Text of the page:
If you’ve recently learned (or decided) you will be moving to a foreign country, your mind is undoubtedly swirling with thoughts about what you need to do before you leave. If you have pets, there is even more to think about. But there’s no reason to worry. We’ll help you pull it all together.
Welcome to our five-part blog series about getting ready to move with your pet. We’ll explain what you need to know to smooth the way for your pet’s trip and maintain your own peace of mind, too. In this first article, we look at the big picture. Let’s call it “countdown to departure.”
The most important piece of advice we can offer is start now. Even if your departure date seems distant, it will get here before you know it. And just as with the human side of your move, some of the preparations for your pet’s departure will take time to organize.
What to do first . . . as in, right away
- For many families, an international move is the first time their pet has ever faced an airplane journey. Maybe you’ve heard flying is not a good idea for dogs and cats, or you simply don’t know what to expect. Learning the facts about pet air travel will give you confidence and help you ignore the myths.
- Learn the pet import rules for your new country. Every country has its own set of requirements – some are pretty straightforward, but others are considerably more complicated. You must get your pet’s documentation right, or she could be denied entrance. Every airline has different pet travel rules, too. You may discover that, even after considerable research, you aren’t able to get reliable information about what you need to do. This can be extremely frustrating as well as time-consuming.
- Better yet, call us. Our Starwood pet travel experts deal with these details every day. We know the most pet-friendly airlines and the appropriate government officials, no matter where you and your pet are headed. We can tell you exactly what examinations, vaccinations, tests, and/or paperwork your pet will need.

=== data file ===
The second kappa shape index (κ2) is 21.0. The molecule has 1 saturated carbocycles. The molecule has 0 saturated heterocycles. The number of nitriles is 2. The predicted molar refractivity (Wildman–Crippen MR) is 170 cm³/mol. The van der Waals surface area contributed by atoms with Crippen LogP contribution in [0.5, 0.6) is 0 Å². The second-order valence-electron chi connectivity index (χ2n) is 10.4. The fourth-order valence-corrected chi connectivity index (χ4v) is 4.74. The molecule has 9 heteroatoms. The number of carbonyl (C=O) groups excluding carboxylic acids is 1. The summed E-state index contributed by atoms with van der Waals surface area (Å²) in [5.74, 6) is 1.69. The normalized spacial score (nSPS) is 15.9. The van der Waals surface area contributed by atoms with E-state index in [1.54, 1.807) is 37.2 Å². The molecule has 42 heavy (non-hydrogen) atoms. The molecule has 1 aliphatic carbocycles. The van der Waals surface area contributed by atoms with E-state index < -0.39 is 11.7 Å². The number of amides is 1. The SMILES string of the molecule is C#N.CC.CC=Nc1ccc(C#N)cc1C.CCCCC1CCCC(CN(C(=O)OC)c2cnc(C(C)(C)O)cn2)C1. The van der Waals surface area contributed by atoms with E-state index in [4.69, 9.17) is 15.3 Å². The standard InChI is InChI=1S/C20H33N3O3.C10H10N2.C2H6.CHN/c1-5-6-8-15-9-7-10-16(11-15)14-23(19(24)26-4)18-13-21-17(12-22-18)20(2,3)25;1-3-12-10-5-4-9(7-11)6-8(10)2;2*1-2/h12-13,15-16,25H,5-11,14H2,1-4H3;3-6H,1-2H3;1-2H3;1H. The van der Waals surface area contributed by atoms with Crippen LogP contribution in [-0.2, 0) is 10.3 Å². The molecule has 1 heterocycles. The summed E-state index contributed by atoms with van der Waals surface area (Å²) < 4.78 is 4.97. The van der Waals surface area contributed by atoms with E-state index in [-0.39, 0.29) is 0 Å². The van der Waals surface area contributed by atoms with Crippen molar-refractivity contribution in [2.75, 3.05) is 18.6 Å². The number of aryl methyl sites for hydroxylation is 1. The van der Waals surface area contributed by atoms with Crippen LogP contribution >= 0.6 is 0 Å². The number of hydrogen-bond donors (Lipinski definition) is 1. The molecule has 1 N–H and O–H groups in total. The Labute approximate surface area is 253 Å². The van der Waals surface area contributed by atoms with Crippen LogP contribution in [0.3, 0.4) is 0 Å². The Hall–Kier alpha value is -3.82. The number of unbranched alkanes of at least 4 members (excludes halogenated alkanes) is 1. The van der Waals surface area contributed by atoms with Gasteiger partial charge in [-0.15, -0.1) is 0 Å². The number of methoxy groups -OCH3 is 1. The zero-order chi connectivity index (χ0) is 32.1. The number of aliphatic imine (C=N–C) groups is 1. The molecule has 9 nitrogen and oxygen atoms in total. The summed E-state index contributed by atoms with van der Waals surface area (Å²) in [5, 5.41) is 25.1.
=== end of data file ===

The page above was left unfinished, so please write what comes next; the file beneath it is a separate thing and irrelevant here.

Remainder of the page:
Why is this a “right now” task? Because if your dog or cat must have a blood titer test (to validate their rabies immunization), it takes months for her blood sample to “percolate” in the lab.
We can also identify the most efficient flight itinerary for your pet. And maneuver around potential barriers if you have multiple pets. We can even handle all the documentation and travel arrangements, taking that work off your shoulders and ensuring everything is completed in a timely manner.
- Make a calendar that shows every pet-related need on your to-do list. With so many other things on your mind, this is the only way to avoid overlooking something important and stay on track with details that are time-sensitive. For example, certain health and import documents are valid only if completed within a specific window of time. Besides, you’ll get a joyful rush of accomplishment each time you cross something off on your calendar.
What to do next . . . as in, as soon as possible
One thing your pet will need is a microchip. If she does not already have one, make that a priority because the ID number must go on all her documentation. Even though her microchip and your contact information are registered with the company that manufactured it, we strongly recommend you sign up with the Global Pet Register as well. This is the only registry that operates internationally. Do that now, before it slips your mind.
Determine what size travel kennel your pet will need, and obtain it. This is important for two reasons:
- Every dog or cat traveling as cargo must be in an IATA-approved crate. These kennels meet stringent requirements for sturdiness, safety, and ventilation. Animals must be able to stand up without touching the interior ceiling (including erect ears), turn around, and lie down normally. Don’t ballpark this, measure your dog.
- The single-most important step you can take to reduce your pet’s potential flight jitters is to familiarize her with this travel crate. It will be her home away from home, so the more it feels like “home,” the calmer she will be. The sooner you acquire the kennel, the greater her opportunities to explore the kennel and consider it her own.
What to do next . . . as in before you depart
Bone up on your new country, especially local regulations and pet-iquette for dogs and cats. Online expat groups can be a great help.
In our next article, we’ll look more closely at your move. What pet-related items should you take from your home to your new one?